from the quotables dept
This week, officials in Nice reacted in the worst way possible by threatening to sue people sharing photos of the fashion police doing their anti-burka duty. Some of the conversation turned to refugees, and Uriel-238 won most insightful comment of the week by getting serious about things:
We decided that proper and reasonable treatment of refugees was important after the Napoleonic wars, and the standards for such treatment remain enshrined as a testament to humanity in the Geneva and Hague conventions.
Hospitality and fair treatment of refugees is not a duty that one nation owes to another nation, it's a duty that each of us, as individuals who benefit from national laws and identity, owe to all other individuals, considering that but for the grace of God (or your luck and fortune) you could also be outlawed by your own state and pushed out of its borders... or just executed and cremated in a mass oven.
Of course, thanks to George W. Bush's administration the Geneva Convention doesn't mean as much as it once did, and we will have to relearn why we created and ratified it in the first place.
So you can choose to vote against allowing refugees into your borders. You can choose to deny others sanctuary when their own have turned against them and the trains are getting packed and the ovens are on day and night.
But when fortune turns around, and it happens to you, or your grandchildren or your descendants down the line, when they become the persecuted, when the death camps are cooking once again, you had best hope that the people controlling those borders are kinder, more empathetic or more honorable than you are.
In second place, we've got an anonymous response to the airport stampede caused by applause mistaken for gunshots:
I guess this proves that despite 15 years of focus and nearly unlimited funding, the war on terror has not achieved its goal: the public in general is still terrified.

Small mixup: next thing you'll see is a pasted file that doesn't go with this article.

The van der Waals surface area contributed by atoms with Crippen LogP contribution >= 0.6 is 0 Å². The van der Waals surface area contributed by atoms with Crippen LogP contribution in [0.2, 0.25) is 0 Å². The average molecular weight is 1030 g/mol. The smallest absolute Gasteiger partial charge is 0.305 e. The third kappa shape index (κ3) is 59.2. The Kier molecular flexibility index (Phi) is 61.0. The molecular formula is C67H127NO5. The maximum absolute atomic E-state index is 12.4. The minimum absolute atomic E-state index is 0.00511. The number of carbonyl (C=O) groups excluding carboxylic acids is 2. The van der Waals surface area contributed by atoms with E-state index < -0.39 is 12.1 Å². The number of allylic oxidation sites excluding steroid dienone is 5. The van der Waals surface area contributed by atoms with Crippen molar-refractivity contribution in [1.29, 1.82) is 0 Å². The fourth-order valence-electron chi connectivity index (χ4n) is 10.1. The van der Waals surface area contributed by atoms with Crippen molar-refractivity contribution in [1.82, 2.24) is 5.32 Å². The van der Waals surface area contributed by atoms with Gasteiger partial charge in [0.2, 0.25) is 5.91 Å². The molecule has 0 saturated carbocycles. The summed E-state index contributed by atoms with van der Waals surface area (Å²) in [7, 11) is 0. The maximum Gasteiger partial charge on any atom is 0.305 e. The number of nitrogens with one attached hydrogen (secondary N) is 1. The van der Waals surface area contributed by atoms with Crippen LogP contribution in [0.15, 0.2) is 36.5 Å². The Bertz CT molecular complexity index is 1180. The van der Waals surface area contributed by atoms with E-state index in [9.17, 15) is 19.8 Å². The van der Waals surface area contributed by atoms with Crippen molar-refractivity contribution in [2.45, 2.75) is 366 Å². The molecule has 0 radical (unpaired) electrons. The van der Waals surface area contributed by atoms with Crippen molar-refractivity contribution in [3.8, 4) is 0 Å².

Arguably more so today than 15 years ago.
I'm aware that terrorists are still active, and yes, unfortunately they do at times succeed in attacking airports and other public areas. But I think too much (if not all) effort in that war on terror was focused on making a show of trying to find and stop the next terrorist (mission impossible), and not enough in reassuring the public.
When I'm scared, I don't want you to tear apart my bedroom and try to find the monster! I want you to acknowledge my fear, reassure me, and help me put things into context and perspective. I want to be informed in an open and rational way about the danger, without exaggerations or hidden agendas, so I can cope with it in my own way.
Instead, what the 'security theater' has done is actually reinforce the fears of the public beyond reason: Lots of noise. No perspective. No context. No open and transparent communication.
And I'm worried there may very well be a hidden agenda...
For editor's choice on the insightful side, we start out with a comment from Derek Kerton calling the Copyright Alliance out on its at-best incomplete explanation of the purpose of copyright:
"copyright law is predicated on the theory that creators are incentivized to create new works by the prospect of reaping the economic fruits of their creative labor, which in turn benefits the public by increasing the number of creative works available for their enjoyment"
The objective is not so that the works are "available for our enjoyment", but rather that such works will eventually be fully ours, aka, Public Domain.
They act like the mid-state is the end game. It is not.
Next, after the EFF criticized Microsoft's lack of meaningful response to Windows 10 privacy concerns and one commenter accused them of relying on "second-hand knowledge", JMT wondered what other sort of knowledge they'd be able to have:
Which is kinda the whole point, since the first hand knowledge is being jealously guarded. When you mess with people's privacy but won't be up front about exactly what you're doing, expect to be called on it.
Over on the funny side, we start out on our post about Slate's really bad advice about running your own e-mail server, where we also pointed out that the comments were full of IT experts saying it was a bad idea. That One Guy won first place for funny by suggesting Slate solve this problem by jumping on a hot blogging trend:
Well, only one way to respond to that: Shut down the comments and claim that they're doing so because they care so much about their readers that they want to dump them elsewhere.
For second place, we return to the refugee debate, where sorrykb delivered a smackdown to any argument that boils down to everything being the refugees' fault:
Yeah. Stupid refugees should have been born into a wealthy stable country. What were they thinking.
For editor's choice on the funny side, we start out with a comment from Mark Wing discussing self-driving car fears that go beyond the trolley problem:
The real danger of automated cars is that they'll get hacked by Russians and drive you straight to a GOP rally.
And finally, after one anonymous commenter recently asked what happens to a lawyer who is found guilty of fraud perpetrated upon the court, another offered a perfect response:
He gets a job in Congress.
That's all for this week, folks!